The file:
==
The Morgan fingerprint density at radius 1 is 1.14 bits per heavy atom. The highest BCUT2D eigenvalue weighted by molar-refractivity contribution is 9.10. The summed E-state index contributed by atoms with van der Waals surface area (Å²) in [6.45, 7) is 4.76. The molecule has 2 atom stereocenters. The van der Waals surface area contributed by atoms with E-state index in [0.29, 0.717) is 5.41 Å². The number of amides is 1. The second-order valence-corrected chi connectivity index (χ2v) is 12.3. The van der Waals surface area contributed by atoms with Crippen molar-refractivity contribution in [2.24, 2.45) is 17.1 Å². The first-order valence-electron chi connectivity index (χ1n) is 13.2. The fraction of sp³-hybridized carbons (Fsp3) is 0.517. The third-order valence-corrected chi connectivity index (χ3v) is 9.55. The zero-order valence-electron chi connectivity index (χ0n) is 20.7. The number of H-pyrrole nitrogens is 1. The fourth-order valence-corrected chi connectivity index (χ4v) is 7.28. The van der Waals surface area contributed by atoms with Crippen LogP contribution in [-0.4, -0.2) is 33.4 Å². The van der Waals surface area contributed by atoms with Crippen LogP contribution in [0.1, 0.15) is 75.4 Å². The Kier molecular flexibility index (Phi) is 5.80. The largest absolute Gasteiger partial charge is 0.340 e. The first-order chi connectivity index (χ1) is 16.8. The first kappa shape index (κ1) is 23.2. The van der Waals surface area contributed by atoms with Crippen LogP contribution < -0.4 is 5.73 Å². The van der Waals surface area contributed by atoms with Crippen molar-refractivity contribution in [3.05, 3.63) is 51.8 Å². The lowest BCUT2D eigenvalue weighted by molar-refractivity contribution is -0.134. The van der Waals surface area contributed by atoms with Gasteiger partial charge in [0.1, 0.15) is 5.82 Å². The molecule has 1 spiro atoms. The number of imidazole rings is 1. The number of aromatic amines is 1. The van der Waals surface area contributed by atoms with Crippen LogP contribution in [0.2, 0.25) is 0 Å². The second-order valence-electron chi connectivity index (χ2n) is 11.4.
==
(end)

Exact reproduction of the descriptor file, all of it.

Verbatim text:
The Morgan fingerprint density at radius 1 is 1.14 bits per heavy atom. The highest BCUT2D eigenvalue weighted by molar-refractivity contribution is 9.10. The summed E-state index contributed by atoms with van der Waals surface area (Å²) in [6.45, 7) is 4.76. The molecule has 2 atom stereocenters. The van der Waals surface area contributed by atoms with E-state index in [0.29, 0.717) is 5.41 Å². The number of amides is 1. The second-order valence-corrected chi connectivity index (χ2v) is 12.3. The van der Waals surface area contributed by atoms with Crippen molar-refractivity contribution in [2.24, 2.45) is 17.1 Å². The first-order valence-electron chi connectivity index (χ1n) is 13.2. The fraction of sp³-hybridized carbons (Fsp3) is 0.517. The third-order valence-corrected chi connectivity index (χ3v) is 9.55. The zero-order valence-electron chi connectivity index (χ0n) is 20.7. The number of H-pyrrole nitrogens is 1. The fourth-order valence-corrected chi connectivity index (χ4v) is 7.28. The van der Waals surface area contributed by atoms with Crippen LogP contribution in [-0.4, -0.2) is 33.4 Å². The van der Waals surface area contributed by atoms with Crippen LogP contribution in [0.1, 0.15) is 75.4 Å². The Kier molecular flexibility index (Phi) is 5.80. The largest absolute Gasteiger partial charge is 0.340 e. The first-order chi connectivity index (χ1) is 16.8. The first kappa shape index (κ1) is 23.2. The van der Waals surface area contributed by atoms with Crippen LogP contribution < -0.4 is 5.73 Å². The van der Waals surface area contributed by atoms with Crippen molar-refractivity contribution in [3.05, 3.63) is 51.8 Å². The lowest BCUT2D eigenvalue weighted by molar-refractivity contribution is -0.134. The van der Waals surface area contributed by atoms with Gasteiger partial charge in [0.1, 0.15) is 5.82 Å². The molecule has 1 spiro atoms. The number of imidazole rings is 1. The number of aromatic amines is 1. The van der Waals surface area contributed by atoms with Crippen LogP contribution in [0.2, 0.25) is 0 Å². The second-order valence-electron chi connectivity index (χ2n) is 11.4.